First of all, one of your premises is wrong. Anit-Zionism is not a significant force in the Jewish community. Almost all Jews are pro-Israel Zionists. There is a tiny, but very vocal, minority who are not Zionist because of religious reasons or are the singular person of Noam Chomsky. The falseness of your key premise makes your arguement falllicious, regardless of the thesis you're trying to prove.
Secondly, I'm not sure your thesis is not well enough stated to start to draw a conclusion. What is your thesis? Perhaps you've stated it at the conclusion, but the lack of a thesis statement at the start that matches your conclusion makes this very difficult reading. I had to search for your point. Please rewrite this in the form of a logical persuasive argument if you want to be taken seriously.
My answer to the question is:
There is no distinction between Zionism and Judaism. It is at once part of the Jewish identity and the Jewish expression of a modern widely recognized political value. The distinction sometimes made between the two is in itself a form of anti-Semitism, just as anti-Zionism is thinly disguised anti-semitism.
Judaism is not simply a faith. It is a covenant between an ethnic group, their G-d (and his law), and a peace of land. It is part of the identity of the Jewish people to belong to the land of Israel. Therefore, religious Zionism cannot be differentiated from Zionism in general. It is inclusion in this covenant that identifies someone as a Jew ethnically and religiously.
The modern political Zionism is a marriage of the Jewish religous belief that they belong to the land and the modern political aspirations of any nationality. If one agrees that any ethnic group is deserving of self determination inside a secure homeland, then one must recognize that Jews require such a homeland just at the Germans, Romanians, and even Kurds do. The religious bond to the land of Israel defines Jewish nationhood, just as the French define their nationhood much by their language.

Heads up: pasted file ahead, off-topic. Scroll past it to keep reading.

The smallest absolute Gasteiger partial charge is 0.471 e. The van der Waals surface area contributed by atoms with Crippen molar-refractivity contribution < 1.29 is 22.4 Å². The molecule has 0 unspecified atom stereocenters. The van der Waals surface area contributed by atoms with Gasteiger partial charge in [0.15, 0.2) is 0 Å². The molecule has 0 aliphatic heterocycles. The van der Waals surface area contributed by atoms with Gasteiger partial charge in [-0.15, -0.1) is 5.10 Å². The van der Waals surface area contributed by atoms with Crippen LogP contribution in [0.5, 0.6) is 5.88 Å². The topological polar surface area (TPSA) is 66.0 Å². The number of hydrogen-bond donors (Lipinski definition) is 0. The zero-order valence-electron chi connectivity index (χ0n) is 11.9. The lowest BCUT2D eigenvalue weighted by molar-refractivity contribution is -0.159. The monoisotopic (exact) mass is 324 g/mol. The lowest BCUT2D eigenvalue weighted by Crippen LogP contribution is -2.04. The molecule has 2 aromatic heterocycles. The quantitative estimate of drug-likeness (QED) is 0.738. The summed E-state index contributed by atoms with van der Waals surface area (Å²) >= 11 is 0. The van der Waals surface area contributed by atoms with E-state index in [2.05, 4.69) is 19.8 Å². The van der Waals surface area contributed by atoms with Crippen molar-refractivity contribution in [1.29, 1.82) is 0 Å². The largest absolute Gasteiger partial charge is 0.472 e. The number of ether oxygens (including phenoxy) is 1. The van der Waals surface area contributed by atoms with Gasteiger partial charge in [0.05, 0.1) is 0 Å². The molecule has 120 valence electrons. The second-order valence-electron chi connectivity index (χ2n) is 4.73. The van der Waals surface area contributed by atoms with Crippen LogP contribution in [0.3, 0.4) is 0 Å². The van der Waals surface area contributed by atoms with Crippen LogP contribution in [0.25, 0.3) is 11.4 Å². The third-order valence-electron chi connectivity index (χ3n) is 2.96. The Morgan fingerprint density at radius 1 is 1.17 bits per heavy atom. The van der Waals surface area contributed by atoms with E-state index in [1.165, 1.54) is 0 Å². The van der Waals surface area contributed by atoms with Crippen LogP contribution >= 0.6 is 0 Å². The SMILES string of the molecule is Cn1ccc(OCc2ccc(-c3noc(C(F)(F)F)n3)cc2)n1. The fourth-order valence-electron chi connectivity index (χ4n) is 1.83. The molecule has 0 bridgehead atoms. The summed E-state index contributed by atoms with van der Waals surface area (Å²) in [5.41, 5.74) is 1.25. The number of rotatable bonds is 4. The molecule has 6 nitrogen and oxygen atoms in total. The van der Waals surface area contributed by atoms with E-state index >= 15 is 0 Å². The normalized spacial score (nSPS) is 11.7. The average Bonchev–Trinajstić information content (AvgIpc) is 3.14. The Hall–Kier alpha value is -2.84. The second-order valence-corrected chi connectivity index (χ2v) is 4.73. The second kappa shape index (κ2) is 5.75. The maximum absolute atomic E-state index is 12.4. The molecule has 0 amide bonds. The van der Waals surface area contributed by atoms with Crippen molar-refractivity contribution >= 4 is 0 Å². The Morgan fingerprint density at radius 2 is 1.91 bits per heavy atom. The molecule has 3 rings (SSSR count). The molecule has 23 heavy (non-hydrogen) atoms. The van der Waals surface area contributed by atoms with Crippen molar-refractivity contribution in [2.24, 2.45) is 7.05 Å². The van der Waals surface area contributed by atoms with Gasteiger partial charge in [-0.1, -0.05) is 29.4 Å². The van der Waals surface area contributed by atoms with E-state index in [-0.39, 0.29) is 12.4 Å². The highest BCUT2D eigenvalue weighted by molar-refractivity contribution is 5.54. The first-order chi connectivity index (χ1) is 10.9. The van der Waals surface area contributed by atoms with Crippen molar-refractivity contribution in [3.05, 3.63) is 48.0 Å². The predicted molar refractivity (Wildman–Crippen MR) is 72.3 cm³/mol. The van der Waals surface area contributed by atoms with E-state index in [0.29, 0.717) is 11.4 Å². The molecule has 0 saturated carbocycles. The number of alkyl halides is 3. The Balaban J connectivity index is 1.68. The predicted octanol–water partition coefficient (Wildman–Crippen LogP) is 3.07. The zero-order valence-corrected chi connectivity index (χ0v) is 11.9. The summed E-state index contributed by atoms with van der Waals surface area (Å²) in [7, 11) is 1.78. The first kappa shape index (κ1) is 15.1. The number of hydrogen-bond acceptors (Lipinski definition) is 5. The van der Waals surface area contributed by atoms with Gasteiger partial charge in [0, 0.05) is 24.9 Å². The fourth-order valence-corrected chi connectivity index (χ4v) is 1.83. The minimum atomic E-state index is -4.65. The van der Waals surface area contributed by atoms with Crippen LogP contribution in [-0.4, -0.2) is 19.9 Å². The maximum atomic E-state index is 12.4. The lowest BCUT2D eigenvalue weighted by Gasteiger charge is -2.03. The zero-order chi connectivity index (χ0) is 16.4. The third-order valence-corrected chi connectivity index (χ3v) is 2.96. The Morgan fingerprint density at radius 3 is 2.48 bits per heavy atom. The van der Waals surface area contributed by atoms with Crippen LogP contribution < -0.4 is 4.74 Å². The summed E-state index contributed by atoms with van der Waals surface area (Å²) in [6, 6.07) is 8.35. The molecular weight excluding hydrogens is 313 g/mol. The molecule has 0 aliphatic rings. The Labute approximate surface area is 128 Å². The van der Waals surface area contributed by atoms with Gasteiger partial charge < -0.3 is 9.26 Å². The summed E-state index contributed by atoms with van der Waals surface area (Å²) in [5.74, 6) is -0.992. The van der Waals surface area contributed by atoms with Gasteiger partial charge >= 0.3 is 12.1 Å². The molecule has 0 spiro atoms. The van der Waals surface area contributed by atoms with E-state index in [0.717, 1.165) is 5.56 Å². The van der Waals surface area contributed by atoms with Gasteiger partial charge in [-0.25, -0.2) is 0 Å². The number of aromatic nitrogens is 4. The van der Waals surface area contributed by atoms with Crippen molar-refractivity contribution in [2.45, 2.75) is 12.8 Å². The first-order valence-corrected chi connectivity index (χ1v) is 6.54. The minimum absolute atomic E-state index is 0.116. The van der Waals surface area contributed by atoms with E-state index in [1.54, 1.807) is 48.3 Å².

The idea that Judaism can be separated from Zionism and Zionists criticized without criticizing the Jewish people or religion is one that is argued only by people who wish to use the separation to further their own political or racist goals. They wish to single out Jewish nationalism among all forms of nationalism for criticism they would not apply to any other group. The reason behind the special criticism is only anti-semitism. The distinction is only made because it is more palitable to criticise a political movement than an ethnic group. The separation is a fiction in the mind of racists.